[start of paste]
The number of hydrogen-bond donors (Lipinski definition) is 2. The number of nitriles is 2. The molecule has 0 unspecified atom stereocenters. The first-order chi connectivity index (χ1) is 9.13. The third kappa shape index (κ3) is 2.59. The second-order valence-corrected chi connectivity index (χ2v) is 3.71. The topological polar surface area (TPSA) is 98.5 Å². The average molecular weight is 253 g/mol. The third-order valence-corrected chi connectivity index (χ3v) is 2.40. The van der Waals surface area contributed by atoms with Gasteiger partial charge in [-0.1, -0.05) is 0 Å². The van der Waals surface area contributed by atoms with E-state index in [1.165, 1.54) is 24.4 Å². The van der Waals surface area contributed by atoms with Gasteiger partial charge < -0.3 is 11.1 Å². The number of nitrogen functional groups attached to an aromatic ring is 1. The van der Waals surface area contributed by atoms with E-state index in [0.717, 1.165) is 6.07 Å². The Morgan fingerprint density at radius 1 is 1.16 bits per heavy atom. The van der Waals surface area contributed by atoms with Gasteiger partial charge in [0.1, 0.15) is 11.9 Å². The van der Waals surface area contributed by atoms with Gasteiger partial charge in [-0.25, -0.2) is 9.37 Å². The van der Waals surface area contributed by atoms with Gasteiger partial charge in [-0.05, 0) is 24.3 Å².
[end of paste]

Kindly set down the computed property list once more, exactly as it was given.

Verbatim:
The number of hydrogen-bond donors (Lipinski definition) is 2. The number of nitriles is 2. The molecule has 0 unspecified atom stereocenters. The first-order chi connectivity index (χ1) is 9.13. The third kappa shape index (κ3) is 2.59. The second-order valence-corrected chi connectivity index (χ2v) is 3.71. The topological polar surface area (TPSA) is 98.5 Å². The average molecular weight is 253 g/mol. The third-order valence-corrected chi connectivity index (χ3v) is 2.40. The van der Waals surface area contributed by atoms with Gasteiger partial charge in [-0.1, -0.05) is 0 Å². The van der Waals surface area contributed by atoms with E-state index in [1.165, 1.54) is 24.4 Å². The van der Waals surface area contributed by atoms with Gasteiger partial charge < -0.3 is 11.1 Å². The number of nitrogen functional groups attached to an aromatic ring is 1. The van der Waals surface area contributed by atoms with E-state index in [0.717, 1.165) is 6.07 Å². The Morgan fingerprint density at radius 1 is 1.16 bits per heavy atom. The van der Waals surface area contributed by atoms with Gasteiger partial charge in [0.1, 0.15) is 11.9 Å². The van der Waals surface area contributed by atoms with Gasteiger partial charge in [-0.25, -0.2) is 9.37 Å². The van der Waals surface area contributed by atoms with Gasteiger partial charge in [-0.05, 0) is 24.3 Å².